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Underway in the background of the ever-escalating trade war between the U.S. and China is another Trump administration trade fight, one borne from those barely worn Zara dresses that have been sitting in your closet, the cheap H&M sweaters you bought on a whim at the first hint of winter two years ago, the runway-inspired shoes you needed but have since sworn off for a trendier style. Those are the things that tend to find their way to Goodwill or the Salvation Army donation centers, or are discarded in large donation containers strewn across cities in the U.S.

But do you know what actually happens to your cast off clothing once you donate it? Or better yet, do you know what does not happen to those garments? Due to the sheer volume of donated clothing in the U.S., most of these wares never make it to shelves in stateside secondhand stores. Instead, they are – or in a growing number of cases, were – shipped to Africa, India, Pakistan, and other far-flung locales, where they are sold to traders, who will then sell them to consumers.

As the New York Times’ Kimiko de Freytas-Tamura wrote last fall, “Across Africa, secondhand merchandise is the primary source of clothing,” with discarded garments coming en masse from the U.S. and Europe. Oxfam, a British charity that sells donated clothes to traders in Africa, estimates that at least 70 percent of its donated garments are sold to companies in Africa. In the U.S., where the sale of used clothing comprises a nearly $1 billion industry, donations typically end up in Africa, as well.

Long viewed as a way for consumption-happy Americans to help boost the well-being – and wardrobes – of those less fortunate, the used clothing trade has put a significant rift between the U.S. and Rwanda. Early last year, just weeks after Donald Trump was sworn in as president, “a little known American trade association filed a petition with the U.S. Trade Representative” (“USTR”) in connection with efforts by Rwanda, Tanzania, and Uganda to cut down on the imports of used clothing.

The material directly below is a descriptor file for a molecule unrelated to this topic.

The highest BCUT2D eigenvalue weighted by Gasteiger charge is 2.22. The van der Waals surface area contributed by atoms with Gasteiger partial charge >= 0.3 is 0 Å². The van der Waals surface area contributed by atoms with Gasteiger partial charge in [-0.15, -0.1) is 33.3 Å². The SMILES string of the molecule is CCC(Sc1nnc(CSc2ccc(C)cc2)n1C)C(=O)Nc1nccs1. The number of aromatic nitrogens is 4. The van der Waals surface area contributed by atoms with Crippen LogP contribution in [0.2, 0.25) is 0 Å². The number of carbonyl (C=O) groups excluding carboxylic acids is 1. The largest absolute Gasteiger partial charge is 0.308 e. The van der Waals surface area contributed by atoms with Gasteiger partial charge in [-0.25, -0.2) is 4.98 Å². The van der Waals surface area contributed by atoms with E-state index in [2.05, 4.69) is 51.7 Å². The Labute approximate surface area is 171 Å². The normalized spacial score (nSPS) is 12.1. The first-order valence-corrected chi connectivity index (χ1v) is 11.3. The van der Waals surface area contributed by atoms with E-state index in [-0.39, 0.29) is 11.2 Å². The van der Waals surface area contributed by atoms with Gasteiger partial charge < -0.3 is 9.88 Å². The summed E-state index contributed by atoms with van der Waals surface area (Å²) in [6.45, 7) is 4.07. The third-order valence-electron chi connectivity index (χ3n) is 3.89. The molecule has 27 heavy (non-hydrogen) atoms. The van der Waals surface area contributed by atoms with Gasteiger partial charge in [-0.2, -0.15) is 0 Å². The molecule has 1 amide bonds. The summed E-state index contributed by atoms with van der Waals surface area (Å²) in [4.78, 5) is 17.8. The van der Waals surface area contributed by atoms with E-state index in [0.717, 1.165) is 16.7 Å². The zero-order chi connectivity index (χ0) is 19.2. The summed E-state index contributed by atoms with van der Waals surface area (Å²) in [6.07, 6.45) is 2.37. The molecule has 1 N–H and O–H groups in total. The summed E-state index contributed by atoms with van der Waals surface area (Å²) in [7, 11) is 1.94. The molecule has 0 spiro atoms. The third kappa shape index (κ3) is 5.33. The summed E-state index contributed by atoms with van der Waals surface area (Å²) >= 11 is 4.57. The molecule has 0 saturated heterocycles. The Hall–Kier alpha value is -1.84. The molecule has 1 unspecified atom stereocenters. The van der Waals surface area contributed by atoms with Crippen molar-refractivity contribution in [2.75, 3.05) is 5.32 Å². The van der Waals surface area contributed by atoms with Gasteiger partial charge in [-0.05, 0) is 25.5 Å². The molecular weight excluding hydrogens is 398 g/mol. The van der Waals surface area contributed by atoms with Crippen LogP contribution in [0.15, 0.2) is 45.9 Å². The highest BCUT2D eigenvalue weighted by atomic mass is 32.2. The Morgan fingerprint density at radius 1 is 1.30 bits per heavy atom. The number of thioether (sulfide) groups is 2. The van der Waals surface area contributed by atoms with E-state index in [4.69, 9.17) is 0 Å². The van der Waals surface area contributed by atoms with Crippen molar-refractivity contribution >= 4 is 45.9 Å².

That seven-page letter – which was sent by the Secondary Materials and Recycled Textiles Association (“SMART”) – “set Africa in the cross-hairs of the new administration’s ‘America First’ trade ideology, pitting the world’s largest economy against tiny Rwanda over an unlikely U.S. export: cast-off clothes.”

In its letter, SMART informed the USTR of a March 2016 decision by the East African Community – a regional trade agreement similar to NAFTA, which includes Rwanda, Tanzania, and Uganda – to implement a ban on imports of used clothing and footwear. The U.S.-based organization, which represents companies that collect and resell Americans’ used clothing, complained that the East African trade barriers were responsible for the loss of 24,000 jobs, Still yet, $124 million in sales of used garments and accessories are at risk.

The letter came as a number of African countries, including Kenya, Uganda, Tanzania, South Sudan and Burundi, began working to phase out imports of secondhand clothing and shoes. In recent years, Rwanda has emerged as the most aggressive. In 2016, the nation raised its per-kilogram import tax in 2016 from 20 cents to $2.50, amounting to what SMART calls “a de facto ban.”